Category Archives: Recommendations

Landscape Institute Offering Summer Courses

Looking to learn more about landscape design, construction and drafting?

Heather HeimarckHeather Heimarck, a long-time friend to City Garden Ideas and the director of the Landscape Institute at the Boston Architectural College, sent along the Institute’s Summer Course catalog – Summer 2013 COURSE OFFERINGS

Check out the short, hands-on classes at the Massachusetts Horticultural Society in Wellesley.  Think about attending the course by painter and a historian, Ma Qingxiong.  Students learn about Chinese landscape design and try their hand at doing oriental brushwork. Take a look at Ma’s website  http://www.maqingxiong.com

The Institute is offering many other courses including a three-week introduction to design intensive, M-F, in July.  Heather says it can be very rich to immerse oneself that way.  If you have any questions, call 617 585 0100.  Be well!

BAC

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Selecting Plants That Grow – Encore Expert Advice

Tom Smarr1ENCORE!  Tom Smarr, now Director of Horticulture at the High Line in New York City, offers timeless advice on selecting plants that will grow.  This 2011 blog deserved an encore post!
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“In the city, tough plants go into the ground. When you choose your garden plants, consider sunlight, moisture, bloom color and height. Know your exposure.  Notice how much sun and shade are in different areas of your garden.”   – Tom Smarr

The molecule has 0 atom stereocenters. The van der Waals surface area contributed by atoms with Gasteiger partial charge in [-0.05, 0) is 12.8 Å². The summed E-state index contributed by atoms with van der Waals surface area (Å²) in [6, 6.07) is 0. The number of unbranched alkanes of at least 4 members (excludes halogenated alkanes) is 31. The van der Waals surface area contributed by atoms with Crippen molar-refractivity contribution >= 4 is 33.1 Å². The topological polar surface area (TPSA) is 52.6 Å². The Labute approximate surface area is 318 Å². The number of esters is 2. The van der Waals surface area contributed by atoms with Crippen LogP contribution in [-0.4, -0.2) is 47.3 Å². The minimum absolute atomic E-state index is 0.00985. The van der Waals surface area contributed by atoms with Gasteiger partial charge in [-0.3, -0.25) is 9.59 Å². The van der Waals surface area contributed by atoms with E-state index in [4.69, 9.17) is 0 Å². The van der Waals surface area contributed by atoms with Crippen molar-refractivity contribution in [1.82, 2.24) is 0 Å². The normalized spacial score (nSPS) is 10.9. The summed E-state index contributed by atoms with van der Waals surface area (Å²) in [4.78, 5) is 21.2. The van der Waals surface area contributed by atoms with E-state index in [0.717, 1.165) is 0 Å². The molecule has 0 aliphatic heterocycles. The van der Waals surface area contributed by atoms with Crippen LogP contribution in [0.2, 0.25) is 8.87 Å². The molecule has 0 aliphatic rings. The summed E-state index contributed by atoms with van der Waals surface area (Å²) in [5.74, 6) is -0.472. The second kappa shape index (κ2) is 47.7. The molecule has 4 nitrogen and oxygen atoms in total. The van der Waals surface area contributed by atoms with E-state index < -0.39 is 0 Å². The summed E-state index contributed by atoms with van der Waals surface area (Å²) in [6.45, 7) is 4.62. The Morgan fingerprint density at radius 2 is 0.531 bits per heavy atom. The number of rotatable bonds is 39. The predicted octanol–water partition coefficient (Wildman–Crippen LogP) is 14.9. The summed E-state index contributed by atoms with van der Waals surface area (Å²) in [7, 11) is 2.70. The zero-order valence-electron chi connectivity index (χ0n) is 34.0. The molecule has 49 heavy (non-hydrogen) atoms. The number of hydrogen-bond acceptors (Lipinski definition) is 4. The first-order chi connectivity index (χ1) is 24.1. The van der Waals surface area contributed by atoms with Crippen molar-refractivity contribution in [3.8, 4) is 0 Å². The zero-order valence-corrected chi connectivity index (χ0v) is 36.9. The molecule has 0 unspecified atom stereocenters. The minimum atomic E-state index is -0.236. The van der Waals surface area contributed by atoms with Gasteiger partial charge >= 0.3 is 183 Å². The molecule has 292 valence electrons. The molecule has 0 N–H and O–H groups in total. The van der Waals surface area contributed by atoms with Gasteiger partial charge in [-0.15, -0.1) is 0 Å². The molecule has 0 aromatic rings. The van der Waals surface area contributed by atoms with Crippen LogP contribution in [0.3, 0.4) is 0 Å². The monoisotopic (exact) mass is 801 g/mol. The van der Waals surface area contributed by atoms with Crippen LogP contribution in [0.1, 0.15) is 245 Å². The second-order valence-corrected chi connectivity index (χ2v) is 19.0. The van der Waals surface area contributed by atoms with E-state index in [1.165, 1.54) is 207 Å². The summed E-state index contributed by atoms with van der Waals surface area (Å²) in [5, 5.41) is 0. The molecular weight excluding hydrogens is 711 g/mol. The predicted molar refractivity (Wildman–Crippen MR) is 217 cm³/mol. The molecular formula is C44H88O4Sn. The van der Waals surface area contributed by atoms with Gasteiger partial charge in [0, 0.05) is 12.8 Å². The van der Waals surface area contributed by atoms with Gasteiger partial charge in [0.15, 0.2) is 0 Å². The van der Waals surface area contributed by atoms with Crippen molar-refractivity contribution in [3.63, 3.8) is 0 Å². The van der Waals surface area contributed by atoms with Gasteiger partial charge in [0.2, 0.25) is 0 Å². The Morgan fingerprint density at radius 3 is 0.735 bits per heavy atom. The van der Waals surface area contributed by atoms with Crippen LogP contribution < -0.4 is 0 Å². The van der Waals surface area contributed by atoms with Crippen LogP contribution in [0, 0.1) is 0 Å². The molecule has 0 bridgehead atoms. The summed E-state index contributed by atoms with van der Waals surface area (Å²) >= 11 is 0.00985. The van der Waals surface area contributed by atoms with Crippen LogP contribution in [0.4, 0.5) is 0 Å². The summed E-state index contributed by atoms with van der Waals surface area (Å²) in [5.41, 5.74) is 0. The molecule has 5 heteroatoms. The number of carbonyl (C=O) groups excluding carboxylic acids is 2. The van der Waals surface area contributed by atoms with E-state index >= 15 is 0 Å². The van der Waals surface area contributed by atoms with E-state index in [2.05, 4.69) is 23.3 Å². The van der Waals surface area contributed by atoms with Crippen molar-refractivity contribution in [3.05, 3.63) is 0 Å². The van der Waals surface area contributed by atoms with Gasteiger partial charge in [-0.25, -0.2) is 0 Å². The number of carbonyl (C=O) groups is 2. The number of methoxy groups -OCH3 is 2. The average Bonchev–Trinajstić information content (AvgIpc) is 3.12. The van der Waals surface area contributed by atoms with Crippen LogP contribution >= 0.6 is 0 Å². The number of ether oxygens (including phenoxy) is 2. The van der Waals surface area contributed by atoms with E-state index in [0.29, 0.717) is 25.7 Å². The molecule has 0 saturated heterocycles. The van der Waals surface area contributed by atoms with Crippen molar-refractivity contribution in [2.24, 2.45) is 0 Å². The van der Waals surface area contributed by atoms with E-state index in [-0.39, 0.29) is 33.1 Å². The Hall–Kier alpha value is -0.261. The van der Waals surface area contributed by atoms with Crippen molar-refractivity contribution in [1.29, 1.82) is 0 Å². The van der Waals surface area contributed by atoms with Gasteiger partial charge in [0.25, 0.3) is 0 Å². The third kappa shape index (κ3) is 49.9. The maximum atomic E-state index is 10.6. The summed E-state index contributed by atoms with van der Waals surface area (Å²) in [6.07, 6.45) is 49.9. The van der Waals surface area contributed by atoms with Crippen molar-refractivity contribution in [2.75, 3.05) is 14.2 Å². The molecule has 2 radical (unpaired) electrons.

Determine Your Sunlight Levels:
Full Sun – 6 hours or more of direct sunlight (in summer)

Part-sun – 2 to 6 hours of direct sunlight
Part-shade – 1-2 hours of direct sunlight
Light shade – Dappled sunlight, or shade below open sky
Here are some of Tom’s favorite plants by sun level:
1. Full sun:  Black-Eye Susan (Rudbeckia fulgida ‘Goldsturm’)
Dwarf New England Aster (Symphyotrichum novae-angliae ‘Purple Dome’)
Husker Red Foxglove Beardtongue (Penstemon digitalis ‘Husker Red’)
Daylilies (Hemerocallis cultivars)
Blue Licorice Giant Hyssop (Agastache scrophulariifolia ‘Blue Licorice’)
Blue Ice Amsonia
“All of these are medium to tall plants that would grow great in a perennial boarder or meadow style with ornamental grasses.  These provide a season of blooms and foliage interest and are hardy in urban garden conditions.”
2. Medium sun:
Heavy Metal and Shenandoah Switch Grass (Panicum virgatum) plus Little Blue Stem (Schizachryium scoparium ‘The Blues’) are two great grasses that are durable and have nice solid color.
Snow Flurry (Symphyotrichum ericoides) is a low growing, groundcover type aster.
Sheffield Pink Florist Daisy (Chrysanthemum x morifolium ‘Sheffield Pink’) is a hardy blooming chrysanthemum along with many other cultivars provide different colors in the garden for autumn.
All of these will do fine in full sun to medium light and mixed with plants in the full sun category.
A favorite shrub is Dwarf Witch-alder (Fothergilla gardenia) an early spring flowers with vibrant autumn foliage.
3. Part Shade to Shade:
Pachysandra is a dependable groundcover as is Liriope spicata that is a grass-like blooming plant.
•Tom’s favorites are Hydrangeas that provide good summer color and mounding shrubs.  Popular cultivars are mop head types like ‘Blushing Bride’ and ‘Endless Summer’ or a lacecap variety like ‘Blue Billow’.
•He also likes Oak Leaf Hydrangea (Hydrangea quercifolia) as it has unique flowers and leaves. •Barren Strawberry (Waldsteinia fragarioides) is a groundcover that does well in shady conditions like many other woodland favorites seen at Garden in the Woods in Framingham.
Tom admits that plants for shady sites can be tough as little or no light reaches the ground.  He recommends trying some of the groundcovers in Part Shade and thinking uniquely about the location for garden ornaments.